Searching for inspiration or a clever idea to use in this post, I idly googled "books to read in autumn". I'm not sure what I was expecting, but the crafty search engine seemed to have anticipated my frame of my mind and came up with an automated list that's quite fitting and brings up memories from many fall seasons and places. Here's a screenshot of the Google oracle. It's not that hard to scent it, isn't it?
*My favorite is the 1973 BBC miniseries.
The Hobbit (J. R. R. Tolkien, 1937). Long before Peter Jackson greedily butchered the story, there were earthy hobbits and dwarves, a fire-breathing dragon, and a wizard who probably hasn't bathed properly in a while. At first I was thinkin about all the patchouli and smoke I could find, but the newest Slumberhouse perfume, New Sibet, is animalic, warm, and has a weird ash note.
Rebecca ( Daphne du Maurier, 1938). "Last night I dreamt I went to Manderley again." . These words are enough to make my heart beat faster. What would one wear to the costume ball in the great mansion? The firs Mrs. De Winter wore lipstick and smelled of white azaleas. The estate itself must get whiffs of sea air and salt. I'm tempted to layer half the inventory f a Jo Malone boutique, starting with Wood Sage & Sea Salt, Wild Bluebell, Vintage Gardenia, and Peony & Blush Suede. Then I'll have to add a drop of some vintage extrait from the 1920s, when the events of the book take place. What's better than the 1924 My Sin?
Pride & Prejudice (Jane Austen, 1813). It is a truth universally acknowledged, that one doesn't need an excuse to reread Pride & Prejudice. I can't find any mentions of scents and smells in the novel, but you know that smelling salts, English lavender, green meadows, and a wild flower Elizabeth may have picked while strolling are all there. Eau de Lavande by Annick Goutal, Penhaligon's Sartorial for Mr. Darcy, and Penhaligon's classic Bluebell can all work.
Macbeth ( William Shakespeare, circa 1606). There's a lot more than that in the Bard's work, and personally I'd rather smell the three witches and their brew. However, "Here’s the smell of the blood still. All the perfumes of Arabia will not sweeten this little hand" is all I can think about. Secretions Magnifiques (CSI Newark, according to my scent twin) is exactly that. Layer it with any Middle Eastern style sweet perfumes at your own risk.
The Cider House Rules (John Irving, 1985). remember reading it for the first time not long after the book was published, which means that I was a teenager. Maybe that's why the gut-wrenching memory is still so vivid to me. An apple orchard and the coast of Maine can be brought to life by two CB I Hate Perfume scents: Gathering Apples and Under the Arbor.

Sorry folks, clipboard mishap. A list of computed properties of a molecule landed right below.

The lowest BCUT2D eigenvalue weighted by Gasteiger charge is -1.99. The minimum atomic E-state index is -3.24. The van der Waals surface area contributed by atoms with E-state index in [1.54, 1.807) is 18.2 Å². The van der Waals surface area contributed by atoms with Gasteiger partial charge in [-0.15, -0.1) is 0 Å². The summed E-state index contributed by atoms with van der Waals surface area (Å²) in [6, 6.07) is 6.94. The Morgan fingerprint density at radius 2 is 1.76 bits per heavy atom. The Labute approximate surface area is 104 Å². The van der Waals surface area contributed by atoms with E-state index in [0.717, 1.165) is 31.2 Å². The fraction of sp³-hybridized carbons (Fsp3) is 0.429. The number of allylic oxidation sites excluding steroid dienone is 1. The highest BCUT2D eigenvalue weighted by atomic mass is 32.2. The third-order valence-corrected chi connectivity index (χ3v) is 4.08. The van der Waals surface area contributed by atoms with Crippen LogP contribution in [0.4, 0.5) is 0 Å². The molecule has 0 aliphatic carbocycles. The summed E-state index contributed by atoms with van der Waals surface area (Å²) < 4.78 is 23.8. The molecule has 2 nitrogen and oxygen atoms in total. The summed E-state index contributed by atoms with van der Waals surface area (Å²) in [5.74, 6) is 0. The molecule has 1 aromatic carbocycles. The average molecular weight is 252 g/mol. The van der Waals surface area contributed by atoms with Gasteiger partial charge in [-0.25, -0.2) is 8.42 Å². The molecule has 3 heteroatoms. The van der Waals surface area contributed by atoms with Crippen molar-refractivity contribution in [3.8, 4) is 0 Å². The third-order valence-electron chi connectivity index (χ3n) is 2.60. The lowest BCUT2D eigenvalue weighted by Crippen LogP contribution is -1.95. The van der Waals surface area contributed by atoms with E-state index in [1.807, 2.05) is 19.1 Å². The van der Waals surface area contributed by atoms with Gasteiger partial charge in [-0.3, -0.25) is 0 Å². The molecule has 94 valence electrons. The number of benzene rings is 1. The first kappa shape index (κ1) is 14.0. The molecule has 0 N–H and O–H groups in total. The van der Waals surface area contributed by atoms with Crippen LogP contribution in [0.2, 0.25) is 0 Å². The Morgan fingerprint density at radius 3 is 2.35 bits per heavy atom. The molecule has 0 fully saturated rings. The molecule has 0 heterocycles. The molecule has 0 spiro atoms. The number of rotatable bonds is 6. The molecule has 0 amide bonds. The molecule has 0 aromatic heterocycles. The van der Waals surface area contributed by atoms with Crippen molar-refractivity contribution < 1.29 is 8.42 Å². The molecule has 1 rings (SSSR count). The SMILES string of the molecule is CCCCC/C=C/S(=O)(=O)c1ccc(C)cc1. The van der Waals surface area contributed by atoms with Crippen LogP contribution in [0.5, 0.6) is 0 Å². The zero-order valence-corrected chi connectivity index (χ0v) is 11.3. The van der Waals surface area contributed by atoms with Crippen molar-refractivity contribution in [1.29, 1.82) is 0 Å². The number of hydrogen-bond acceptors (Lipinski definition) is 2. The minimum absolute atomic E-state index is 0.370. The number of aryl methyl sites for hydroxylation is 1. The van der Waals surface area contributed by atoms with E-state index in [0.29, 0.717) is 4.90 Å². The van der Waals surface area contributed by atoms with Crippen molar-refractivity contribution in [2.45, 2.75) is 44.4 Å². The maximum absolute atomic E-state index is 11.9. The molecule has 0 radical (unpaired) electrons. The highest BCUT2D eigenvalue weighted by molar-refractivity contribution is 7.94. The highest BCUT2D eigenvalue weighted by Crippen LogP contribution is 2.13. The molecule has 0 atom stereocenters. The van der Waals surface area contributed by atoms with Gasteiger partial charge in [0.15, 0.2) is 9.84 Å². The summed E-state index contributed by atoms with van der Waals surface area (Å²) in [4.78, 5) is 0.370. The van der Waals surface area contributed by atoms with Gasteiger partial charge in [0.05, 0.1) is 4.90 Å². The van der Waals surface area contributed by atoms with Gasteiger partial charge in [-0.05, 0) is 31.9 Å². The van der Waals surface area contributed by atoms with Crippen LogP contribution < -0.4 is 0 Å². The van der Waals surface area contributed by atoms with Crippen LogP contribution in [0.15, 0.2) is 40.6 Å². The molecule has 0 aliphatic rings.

The Legend of Sleepy Hollow (Washington Irving, 1820). The Blond and I visited the real Sleepy Hollow cemetery and historic Tarrytown during the first fall after we moved here. The scents of the season, the colors, the pumpkins, the crisp fall air , they all defined this area for me ever since. There's the very obvious choice of Etat Libre d'Orange Like This, but also layering of Lutens' Rousse, Louve, and Clair de Musc or Un Bois Vanille for the brave.
Anna Karenina (Leo Tolstoy 1878). This is another one that puts a boulder in the pit of my stomach. I wish I could read this novel in Russian to get a better taste of it, which brings me to the smell of my mother's beautiful old edition of all Tolstoy's writing. But more than old books, there were the marshes, the snow, horses, lavish dinners, fur coats, smoke, and leather. Maybe if I piled all the Russian leather perfumes in existence, CB's In The Library, and Arquiste's Aleksandr (as it happens, Pushkin is my mother's favorite), I can get close enough. Then I'll just go and cry for poor Anna.
It's your turn: what do you consider a good reading for fall? Is there a scent that connect with it?
For other takes on fall and its scents please visit my friends at Bois de Jasmin, Grain de Musc, Now Smell This, and Perfume Posse.
Image: “Fall Library,” by Tom Gauld for The New Yorker, 2014